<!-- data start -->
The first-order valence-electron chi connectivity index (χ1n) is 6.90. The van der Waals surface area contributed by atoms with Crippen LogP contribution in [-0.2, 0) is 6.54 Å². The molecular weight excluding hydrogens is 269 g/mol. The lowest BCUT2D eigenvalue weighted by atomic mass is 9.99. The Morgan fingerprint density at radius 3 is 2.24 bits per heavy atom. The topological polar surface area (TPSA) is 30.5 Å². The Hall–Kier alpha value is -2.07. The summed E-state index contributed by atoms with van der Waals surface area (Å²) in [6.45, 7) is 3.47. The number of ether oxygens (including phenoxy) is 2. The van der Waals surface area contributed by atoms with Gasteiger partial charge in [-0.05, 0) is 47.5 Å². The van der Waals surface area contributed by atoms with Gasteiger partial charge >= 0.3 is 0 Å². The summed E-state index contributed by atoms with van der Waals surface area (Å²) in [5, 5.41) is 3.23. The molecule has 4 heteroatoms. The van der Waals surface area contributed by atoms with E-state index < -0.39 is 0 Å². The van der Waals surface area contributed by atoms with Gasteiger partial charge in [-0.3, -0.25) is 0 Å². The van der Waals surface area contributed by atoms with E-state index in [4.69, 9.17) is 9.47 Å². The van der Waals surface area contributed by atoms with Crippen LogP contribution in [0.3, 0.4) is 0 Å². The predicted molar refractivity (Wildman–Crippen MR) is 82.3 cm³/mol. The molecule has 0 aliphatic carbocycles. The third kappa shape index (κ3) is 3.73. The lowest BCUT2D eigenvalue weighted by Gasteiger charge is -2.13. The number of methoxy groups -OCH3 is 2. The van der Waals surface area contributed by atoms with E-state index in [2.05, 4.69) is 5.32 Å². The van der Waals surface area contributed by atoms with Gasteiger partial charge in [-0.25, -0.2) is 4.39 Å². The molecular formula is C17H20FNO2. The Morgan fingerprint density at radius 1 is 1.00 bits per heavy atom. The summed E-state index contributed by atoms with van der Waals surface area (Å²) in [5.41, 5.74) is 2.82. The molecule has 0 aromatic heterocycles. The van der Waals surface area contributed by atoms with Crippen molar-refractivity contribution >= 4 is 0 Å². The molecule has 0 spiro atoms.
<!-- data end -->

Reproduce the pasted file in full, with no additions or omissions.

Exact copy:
The first-order valence-electron chi connectivity index (χ1n) is 6.90. The van der Waals surface area contributed by atoms with Crippen LogP contribution in [-0.2, 0) is 6.54 Å². The molecular weight excluding hydrogens is 269 g/mol. The lowest BCUT2D eigenvalue weighted by atomic mass is 9.99. The Morgan fingerprint density at radius 3 is 2.24 bits per heavy atom. The topological polar surface area (TPSA) is 30.5 Å². The Hall–Kier alpha value is -2.07. The summed E-state index contributed by atoms with van der Waals surface area (Å²) in [6.45, 7) is 3.47. The number of ether oxygens (including phenoxy) is 2. The van der Waals surface area contributed by atoms with Gasteiger partial charge in [-0.05, 0) is 47.5 Å². The van der Waals surface area contributed by atoms with Gasteiger partial charge >= 0.3 is 0 Å². The summed E-state index contributed by atoms with van der Waals surface area (Å²) in [5, 5.41) is 3.23. The molecule has 4 heteroatoms. The van der Waals surface area contributed by atoms with E-state index < -0.39 is 0 Å². The van der Waals surface area contributed by atoms with Gasteiger partial charge in [-0.3, -0.25) is 0 Å². The van der Waals surface area contributed by atoms with E-state index in [4.69, 9.17) is 9.47 Å². The van der Waals surface area contributed by atoms with Crippen LogP contribution in [0.3, 0.4) is 0 Å². The predicted molar refractivity (Wildman–Crippen MR) is 82.3 cm³/mol. The molecule has 0 aliphatic carbocycles. The third kappa shape index (κ3) is 3.73. The lowest BCUT2D eigenvalue weighted by Gasteiger charge is -2.13. The number of methoxy groups -OCH3 is 2. The van der Waals surface area contributed by atoms with E-state index in [2.05, 4.69) is 5.32 Å². The van der Waals surface area contributed by atoms with Gasteiger partial charge in [-0.25, -0.2) is 4.39 Å². The molecular formula is C17H20FNO2. The Morgan fingerprint density at radius 1 is 1.00 bits per heavy atom. The summed E-state index contributed by atoms with van der Waals surface area (Å²) in [5.41, 5.74) is 2.82. The molecule has 0 aromatic heterocycles. The van der Waals surface area contributed by atoms with Crippen molar-refractivity contribution >= 4 is 0 Å². The molecule has 0 spiro atoms.